author = "Abernethy, {Darrell R.} and Greenblatt, {David J.} and Marcia Divoll and Smith, {Randall B.} and Shader, {Richard I.}",
year = "1984",
doi = "10.2165/00003088-198409020-00005",
language = "English (US)",
volume = "9",
pages = "177--183",
journal = "Clinical Pharmacokinetics",
issn = "0312-5963",
publisher = "Adis International Ltd",
number = "2",

}

TY - JOUR

T1 - The Influence of Obesity on the Pharmacokinetics of Oral Alprazolam and Triazolam

AU - Abernethy, Darrell R.

AU - Greenblatt, David J.

AU - Divoll, Marcia

AU - Smith, Randall B.

AU - Shader, Richard I.

PY - 1984

Y1 - 1984

N2 - 12 obese patients, pair-matched with 12 normal subjects, received a single 1mg oral dose of alprazolam. Nine similar subject pairs received a single 0.5mg oral dose of triazolam. Oral volume of distribution (Vd) was much greater in obese than control subjects for alprazolam (mean 114 vs 73L, p <0.001), but there was no difference between the 2 groups for triazolam (117 vs 116L). Apparent oral clearance (not corrected for body weight) of alprazolam was lower, although not significantly so, in obesity (66 vs 88 ml/min), but for triazolam it was much lower in the obese (340 vs 531 ml/min, p <0.005). Elimination half-life, which is dependent on both Vd and clearance, was prolonged in obesity for alprazolam (22 vs 11h, p <0.001) due to the increase in Vd, and also for triazolam (4.1 vs 2.6h, p <0.025) because of the decreased clearance. Plasma protein binding was unchanged in obese compared with control subjects for both alprazolam and triazolam. During long term administration alprazolam should therefore take longer to reach steady-state concentrations in obese patients but the final levels achieved should be no different than for patients of normal bodyweight, provided dosage is adjusted for ideal rather than total bodyweight. In contrast, triazolam has impaired clearance in obesity. However, if given once-daily it still would not accumulate with long term dosing due to its short half-life relative to the interval between doses.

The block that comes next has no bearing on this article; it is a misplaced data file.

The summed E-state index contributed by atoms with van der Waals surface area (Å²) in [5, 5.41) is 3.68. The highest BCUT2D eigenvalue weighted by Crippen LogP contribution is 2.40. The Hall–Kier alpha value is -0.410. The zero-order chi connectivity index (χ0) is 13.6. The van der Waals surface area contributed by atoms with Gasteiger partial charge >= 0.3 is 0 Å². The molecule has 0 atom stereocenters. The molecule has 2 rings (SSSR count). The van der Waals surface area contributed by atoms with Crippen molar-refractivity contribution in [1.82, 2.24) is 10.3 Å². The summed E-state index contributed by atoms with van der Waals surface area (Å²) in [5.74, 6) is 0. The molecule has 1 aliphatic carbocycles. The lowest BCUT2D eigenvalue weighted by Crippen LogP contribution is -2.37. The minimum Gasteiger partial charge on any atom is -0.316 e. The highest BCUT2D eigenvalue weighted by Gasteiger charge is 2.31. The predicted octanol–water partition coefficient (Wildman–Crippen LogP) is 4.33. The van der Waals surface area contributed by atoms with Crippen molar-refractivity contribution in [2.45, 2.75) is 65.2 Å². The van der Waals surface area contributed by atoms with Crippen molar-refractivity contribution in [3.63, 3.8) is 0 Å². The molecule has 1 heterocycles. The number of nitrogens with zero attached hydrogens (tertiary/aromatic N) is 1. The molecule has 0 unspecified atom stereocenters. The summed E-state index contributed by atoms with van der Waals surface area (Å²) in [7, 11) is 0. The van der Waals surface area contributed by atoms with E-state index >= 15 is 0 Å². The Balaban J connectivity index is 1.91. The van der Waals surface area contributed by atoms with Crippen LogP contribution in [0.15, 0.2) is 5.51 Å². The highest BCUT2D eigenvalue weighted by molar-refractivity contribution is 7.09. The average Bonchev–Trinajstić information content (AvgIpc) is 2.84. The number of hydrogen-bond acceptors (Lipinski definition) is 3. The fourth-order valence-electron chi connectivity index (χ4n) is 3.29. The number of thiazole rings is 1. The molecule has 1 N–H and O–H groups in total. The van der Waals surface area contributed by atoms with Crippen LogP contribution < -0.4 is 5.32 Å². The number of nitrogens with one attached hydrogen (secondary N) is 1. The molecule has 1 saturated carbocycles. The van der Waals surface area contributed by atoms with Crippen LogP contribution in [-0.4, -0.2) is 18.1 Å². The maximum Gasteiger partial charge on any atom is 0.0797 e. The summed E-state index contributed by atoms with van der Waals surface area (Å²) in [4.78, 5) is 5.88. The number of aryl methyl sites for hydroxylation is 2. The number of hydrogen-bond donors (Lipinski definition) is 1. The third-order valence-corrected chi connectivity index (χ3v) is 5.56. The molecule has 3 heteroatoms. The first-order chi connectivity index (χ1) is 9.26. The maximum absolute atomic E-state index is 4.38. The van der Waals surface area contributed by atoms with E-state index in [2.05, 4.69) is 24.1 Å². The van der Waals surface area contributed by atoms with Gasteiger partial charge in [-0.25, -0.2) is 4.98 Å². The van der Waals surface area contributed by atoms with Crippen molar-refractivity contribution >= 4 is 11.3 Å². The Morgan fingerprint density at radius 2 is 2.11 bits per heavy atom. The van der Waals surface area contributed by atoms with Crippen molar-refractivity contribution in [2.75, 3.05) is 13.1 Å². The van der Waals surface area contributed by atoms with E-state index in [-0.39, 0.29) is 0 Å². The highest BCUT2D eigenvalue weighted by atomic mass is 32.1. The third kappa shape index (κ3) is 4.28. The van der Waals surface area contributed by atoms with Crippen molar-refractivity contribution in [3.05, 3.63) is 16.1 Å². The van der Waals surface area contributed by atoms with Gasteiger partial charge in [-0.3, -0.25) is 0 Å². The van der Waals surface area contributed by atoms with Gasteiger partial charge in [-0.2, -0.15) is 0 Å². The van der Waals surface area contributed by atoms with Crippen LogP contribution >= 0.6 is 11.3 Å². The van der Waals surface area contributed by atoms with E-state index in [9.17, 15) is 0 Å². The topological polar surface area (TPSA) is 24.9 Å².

AB - 12 obese patients, pair-matched with 12 normal subjects, received a single 1mg oral dose of alprazolam. Nine similar subject pairs received a single 0.5mg oral dose of triazolam. Oral volume of distribution (Vd) was much greater in obese than control subjects for alprazolam (mean 114 vs 73L, p <0.001), but there was no difference between the 2 groups for triazolam (117 vs 116L). Apparent oral clearance (not corrected for body weight) of alprazolam was lower, although not significantly so, in obesity (66 vs 88 ml/min), but for triazolam it was much lower in the obese (340 vs 531 ml/min, p <0.005). Elimination half-life, which is dependent on both Vd and clearance, was prolonged in obesity for alprazolam (22 vs 11h, p <0.001) due to the increase in Vd, and also for triazolam (4.1 vs 2.6h, p <0.025) because of the decreased clearance. Plasma protein binding was unchanged in obese compared with control subjects for both alprazolam and triazolam. During long term administration alprazolam should therefore take longer to reach steady-state concentrations in obese patients but the final levels achieved should be no different than for patients of normal bodyweight, provided dosage is adjusted for ideal rather than total bodyweight. In contrast, triazolam has impaired clearance in obesity. However, if given once-daily it still would not accumulate with long term dosing due to its short half-life relative to the interval between doses.

UR - http://www.scopus.com/inward/record.url?scp=0021351710&partnerID=8YFLogxK

UR - http://www.scopus.com/inward/citedby.url?scp=0021351710&partnerID=8YFLogxK

U2 - 10.2165/00003088-198409020-00005

DO - 10.2165/00003088-198409020-00005

M3 - Article

C2 - 6143633

AN - SCOPUS:0021351710

VL - 9

SP - 177

EP - 183

JO - Clinical Pharmacokinetics

JF - Clinical Pharmacokinetics

SN - 0312-5963

IS - 2

ER -